Film review: Beyond the Hills (12A)


Anthony Quinn
Thursday 14 March 2013 19:00 GMT

Cristian Mungiu made one of the great films of the last decade in 4 Months, 3 Weeks and 2 Days, about two young women in the final dark days of Ceausescu's Romania.

His latest is set in the present, though the past chokes the atmosphere like weeds. A young woman Alina (Cristina Flutur) has come by train to see her best (and only) friend Voichita (Cosmina Stratan).

They grew up together in an orphanage, but have since gone separate ways, Alina to work in Germany, Voichita to a hilltop monastery where a priest rules over a gaggle of nuns. The drama plots the way Alina's arrival there is at first an inconvenience, then a source of tragic conflict.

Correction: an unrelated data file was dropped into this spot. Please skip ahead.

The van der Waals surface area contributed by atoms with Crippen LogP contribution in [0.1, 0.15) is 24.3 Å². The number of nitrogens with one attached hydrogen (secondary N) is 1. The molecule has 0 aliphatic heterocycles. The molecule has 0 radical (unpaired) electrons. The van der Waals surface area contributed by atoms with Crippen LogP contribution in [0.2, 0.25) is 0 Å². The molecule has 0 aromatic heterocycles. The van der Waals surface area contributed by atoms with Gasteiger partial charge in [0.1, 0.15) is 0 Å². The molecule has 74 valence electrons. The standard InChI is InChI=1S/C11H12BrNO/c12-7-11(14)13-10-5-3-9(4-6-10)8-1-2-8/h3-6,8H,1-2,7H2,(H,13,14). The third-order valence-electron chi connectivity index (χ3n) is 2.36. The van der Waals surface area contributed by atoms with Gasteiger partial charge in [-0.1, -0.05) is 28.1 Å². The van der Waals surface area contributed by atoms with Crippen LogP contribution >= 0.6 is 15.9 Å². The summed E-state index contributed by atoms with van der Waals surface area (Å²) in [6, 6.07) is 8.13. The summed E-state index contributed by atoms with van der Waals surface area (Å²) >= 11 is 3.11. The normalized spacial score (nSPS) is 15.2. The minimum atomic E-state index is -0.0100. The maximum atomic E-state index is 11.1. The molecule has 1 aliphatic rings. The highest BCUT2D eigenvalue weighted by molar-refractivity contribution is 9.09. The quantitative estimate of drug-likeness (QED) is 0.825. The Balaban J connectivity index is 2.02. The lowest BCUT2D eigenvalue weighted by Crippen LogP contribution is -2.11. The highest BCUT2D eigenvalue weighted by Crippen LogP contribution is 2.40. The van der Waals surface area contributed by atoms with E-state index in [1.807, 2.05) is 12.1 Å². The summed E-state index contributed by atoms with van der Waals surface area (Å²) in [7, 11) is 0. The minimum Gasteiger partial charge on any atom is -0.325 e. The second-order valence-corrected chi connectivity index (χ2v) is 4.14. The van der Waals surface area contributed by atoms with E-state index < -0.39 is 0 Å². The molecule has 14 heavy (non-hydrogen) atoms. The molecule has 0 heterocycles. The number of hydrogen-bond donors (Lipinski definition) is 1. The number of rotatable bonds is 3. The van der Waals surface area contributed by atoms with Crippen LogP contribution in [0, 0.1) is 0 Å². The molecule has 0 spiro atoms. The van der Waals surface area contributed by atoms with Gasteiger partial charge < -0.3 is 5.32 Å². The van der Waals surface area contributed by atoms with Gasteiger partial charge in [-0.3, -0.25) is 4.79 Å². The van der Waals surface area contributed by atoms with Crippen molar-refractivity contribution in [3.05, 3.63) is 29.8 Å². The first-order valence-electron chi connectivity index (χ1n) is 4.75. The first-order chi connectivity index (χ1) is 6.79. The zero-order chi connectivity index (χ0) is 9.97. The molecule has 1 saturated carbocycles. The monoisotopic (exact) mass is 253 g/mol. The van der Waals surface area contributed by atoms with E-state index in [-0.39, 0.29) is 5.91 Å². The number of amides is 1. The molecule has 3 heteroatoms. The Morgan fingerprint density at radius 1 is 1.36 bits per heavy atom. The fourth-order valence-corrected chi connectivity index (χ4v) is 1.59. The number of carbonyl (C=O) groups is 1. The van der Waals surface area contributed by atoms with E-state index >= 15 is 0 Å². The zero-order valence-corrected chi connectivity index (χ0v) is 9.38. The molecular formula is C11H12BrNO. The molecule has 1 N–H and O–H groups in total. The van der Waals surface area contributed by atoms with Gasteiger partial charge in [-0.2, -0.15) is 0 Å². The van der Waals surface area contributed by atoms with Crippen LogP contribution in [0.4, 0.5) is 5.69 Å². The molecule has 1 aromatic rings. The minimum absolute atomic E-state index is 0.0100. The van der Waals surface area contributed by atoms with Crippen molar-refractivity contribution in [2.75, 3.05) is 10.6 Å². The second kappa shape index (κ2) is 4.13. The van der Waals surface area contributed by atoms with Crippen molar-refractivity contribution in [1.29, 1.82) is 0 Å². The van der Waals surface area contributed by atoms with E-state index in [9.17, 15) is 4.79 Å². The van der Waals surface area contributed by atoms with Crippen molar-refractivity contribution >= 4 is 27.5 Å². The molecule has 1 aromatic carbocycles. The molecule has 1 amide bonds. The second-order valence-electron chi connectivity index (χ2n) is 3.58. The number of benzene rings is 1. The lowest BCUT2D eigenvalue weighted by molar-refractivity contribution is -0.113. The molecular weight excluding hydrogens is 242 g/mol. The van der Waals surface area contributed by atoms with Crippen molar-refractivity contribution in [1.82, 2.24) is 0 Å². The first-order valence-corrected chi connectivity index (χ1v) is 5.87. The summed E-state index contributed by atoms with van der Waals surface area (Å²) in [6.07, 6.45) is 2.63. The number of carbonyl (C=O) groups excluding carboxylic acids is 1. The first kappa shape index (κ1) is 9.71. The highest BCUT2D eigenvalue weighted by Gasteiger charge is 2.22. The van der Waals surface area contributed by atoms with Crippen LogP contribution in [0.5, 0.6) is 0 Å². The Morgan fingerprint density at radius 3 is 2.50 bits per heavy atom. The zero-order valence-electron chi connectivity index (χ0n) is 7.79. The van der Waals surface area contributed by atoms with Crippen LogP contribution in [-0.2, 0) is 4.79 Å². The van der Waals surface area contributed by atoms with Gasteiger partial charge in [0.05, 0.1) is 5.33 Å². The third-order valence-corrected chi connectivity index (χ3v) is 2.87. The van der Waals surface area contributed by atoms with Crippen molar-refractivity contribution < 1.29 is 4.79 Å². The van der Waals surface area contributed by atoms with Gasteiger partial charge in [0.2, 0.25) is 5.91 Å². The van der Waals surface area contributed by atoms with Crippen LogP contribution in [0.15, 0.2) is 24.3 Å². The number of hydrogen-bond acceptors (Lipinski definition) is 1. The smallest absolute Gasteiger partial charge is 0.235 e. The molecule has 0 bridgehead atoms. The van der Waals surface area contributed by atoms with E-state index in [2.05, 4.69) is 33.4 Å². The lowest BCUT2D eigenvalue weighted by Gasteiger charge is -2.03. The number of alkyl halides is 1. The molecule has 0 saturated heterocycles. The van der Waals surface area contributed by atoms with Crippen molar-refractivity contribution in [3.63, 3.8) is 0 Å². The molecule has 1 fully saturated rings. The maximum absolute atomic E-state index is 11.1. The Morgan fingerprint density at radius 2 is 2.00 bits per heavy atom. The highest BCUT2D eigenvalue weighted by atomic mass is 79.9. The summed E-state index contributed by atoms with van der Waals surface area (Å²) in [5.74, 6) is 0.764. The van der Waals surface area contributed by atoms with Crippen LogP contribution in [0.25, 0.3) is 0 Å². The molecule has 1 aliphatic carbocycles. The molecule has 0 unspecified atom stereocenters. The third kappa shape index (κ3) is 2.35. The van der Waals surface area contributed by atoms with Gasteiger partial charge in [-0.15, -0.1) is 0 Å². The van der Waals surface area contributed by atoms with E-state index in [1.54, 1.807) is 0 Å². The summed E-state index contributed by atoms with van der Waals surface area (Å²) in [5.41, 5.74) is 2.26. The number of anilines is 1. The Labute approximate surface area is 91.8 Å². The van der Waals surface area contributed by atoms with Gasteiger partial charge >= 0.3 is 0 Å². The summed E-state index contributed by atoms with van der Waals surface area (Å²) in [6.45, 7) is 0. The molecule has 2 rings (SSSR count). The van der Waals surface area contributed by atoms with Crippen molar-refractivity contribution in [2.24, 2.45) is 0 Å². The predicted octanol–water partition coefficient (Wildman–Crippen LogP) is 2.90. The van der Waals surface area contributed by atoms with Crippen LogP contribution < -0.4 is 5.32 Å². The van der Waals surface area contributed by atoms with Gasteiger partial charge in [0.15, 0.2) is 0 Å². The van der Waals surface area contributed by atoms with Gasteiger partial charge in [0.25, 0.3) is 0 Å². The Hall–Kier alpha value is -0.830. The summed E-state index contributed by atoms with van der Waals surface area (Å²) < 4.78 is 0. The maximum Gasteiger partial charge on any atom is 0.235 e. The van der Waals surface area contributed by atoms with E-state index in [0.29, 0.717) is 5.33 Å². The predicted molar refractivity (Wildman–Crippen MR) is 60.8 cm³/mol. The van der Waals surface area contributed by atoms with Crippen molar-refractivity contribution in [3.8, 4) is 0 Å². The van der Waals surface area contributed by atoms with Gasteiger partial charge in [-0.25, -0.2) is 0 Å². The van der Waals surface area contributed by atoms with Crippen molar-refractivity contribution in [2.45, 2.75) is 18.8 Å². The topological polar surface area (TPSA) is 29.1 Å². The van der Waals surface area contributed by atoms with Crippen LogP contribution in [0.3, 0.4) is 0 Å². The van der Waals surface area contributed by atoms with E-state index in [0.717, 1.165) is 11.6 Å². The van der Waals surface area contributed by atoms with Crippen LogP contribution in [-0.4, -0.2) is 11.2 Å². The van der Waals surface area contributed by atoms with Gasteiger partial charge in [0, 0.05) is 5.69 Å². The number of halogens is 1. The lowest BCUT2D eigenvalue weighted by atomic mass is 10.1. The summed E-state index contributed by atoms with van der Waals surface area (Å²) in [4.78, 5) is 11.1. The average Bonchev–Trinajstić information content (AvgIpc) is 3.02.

Through this prism, Mungiu portrays a country paralysed by fear and superstition, not merely in the terrified flappings at the monastery but in the police stations and hospitals – the Romanian health service makes our NHS seem a model of efficiency and caring.

This is a slow and in all senses torturous film, less affecting than 4 Months...,though braced with Mungiu's signature moves, the long takes, the compositions of individuals within a crowd, and that still camera, quietly judging.

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